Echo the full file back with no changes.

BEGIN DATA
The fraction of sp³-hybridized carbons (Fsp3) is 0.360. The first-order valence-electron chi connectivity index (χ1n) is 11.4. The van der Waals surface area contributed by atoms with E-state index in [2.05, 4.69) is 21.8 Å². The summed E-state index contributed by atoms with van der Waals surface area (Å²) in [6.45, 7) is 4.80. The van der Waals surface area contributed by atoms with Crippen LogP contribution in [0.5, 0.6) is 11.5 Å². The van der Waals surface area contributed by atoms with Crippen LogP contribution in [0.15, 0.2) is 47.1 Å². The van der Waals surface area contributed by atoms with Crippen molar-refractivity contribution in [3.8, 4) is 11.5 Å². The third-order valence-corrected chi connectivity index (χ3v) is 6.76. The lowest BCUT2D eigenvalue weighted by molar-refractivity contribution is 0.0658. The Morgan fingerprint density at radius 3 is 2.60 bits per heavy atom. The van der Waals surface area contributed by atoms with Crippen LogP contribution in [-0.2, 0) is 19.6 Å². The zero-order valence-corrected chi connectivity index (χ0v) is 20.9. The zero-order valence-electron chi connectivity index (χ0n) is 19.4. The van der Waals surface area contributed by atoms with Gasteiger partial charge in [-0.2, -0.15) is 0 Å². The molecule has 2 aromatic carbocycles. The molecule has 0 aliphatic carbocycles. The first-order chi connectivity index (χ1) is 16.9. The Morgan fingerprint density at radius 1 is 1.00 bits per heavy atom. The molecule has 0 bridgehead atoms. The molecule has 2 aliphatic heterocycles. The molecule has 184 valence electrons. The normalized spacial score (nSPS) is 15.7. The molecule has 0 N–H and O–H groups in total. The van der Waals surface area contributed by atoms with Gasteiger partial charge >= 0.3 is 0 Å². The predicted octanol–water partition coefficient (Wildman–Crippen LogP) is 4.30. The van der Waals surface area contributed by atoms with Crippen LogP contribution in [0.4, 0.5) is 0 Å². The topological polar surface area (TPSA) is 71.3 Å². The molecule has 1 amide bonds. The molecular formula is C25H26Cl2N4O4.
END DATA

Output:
The fraction of sp³-hybridized carbons (Fsp3) is 0.360. The first-order valence-electron chi connectivity index (χ1n) is 11.4. The van der Waals surface area contributed by atoms with E-state index in [2.05, 4.69) is 21.8 Å². The summed E-state index contributed by atoms with van der Waals surface area (Å²) in [6.45, 7) is 4.80. The van der Waals surface area contributed by atoms with Crippen LogP contribution in [0.5, 0.6) is 11.5 Å². The van der Waals surface area contributed by atoms with Crippen LogP contribution in [0.15, 0.2) is 47.1 Å². The van der Waals surface area contributed by atoms with Crippen molar-refractivity contribution in [3.8, 4) is 11.5 Å². The third-order valence-corrected chi connectivity index (χ3v) is 6.76. The lowest BCUT2D eigenvalue weighted by molar-refractivity contribution is 0.0658. The Morgan fingerprint density at radius 3 is 2.60 bits per heavy atom. The van der Waals surface area contributed by atoms with Crippen LogP contribution in [-0.2, 0) is 19.6 Å². The zero-order valence-corrected chi connectivity index (χ0v) is 20.9. The zero-order valence-electron chi connectivity index (χ0n) is 19.4. The van der Waals surface area contributed by atoms with Gasteiger partial charge in [-0.2, -0.15) is 0 Å². The molecule has 2 aromatic carbocycles. The molecule has 0 aliphatic carbocycles. The first-order chi connectivity index (χ1) is 16.9. The Morgan fingerprint density at radius 1 is 1.00 bits per heavy atom. The molecule has 0 bridgehead atoms. The molecule has 2 aliphatic heterocycles. The molecule has 184 valence electrons. The normalized spacial score (nSPS) is 15.7. The molecule has 0 N–H and O–H groups in total. The van der Waals surface area contributed by atoms with Gasteiger partial charge >= 0.3 is 0 Å². The predicted octanol–water partition coefficient (Wildman–Crippen LogP) is 4.30. The van der Waals surface area contributed by atoms with Crippen LogP contribution in [0.4, 0.5) is 0 Å². The topological polar surface area (TPSA) is 71.3 Å². The molecule has 1 amide bonds. The molecular formula is C25H26Cl2N4O4.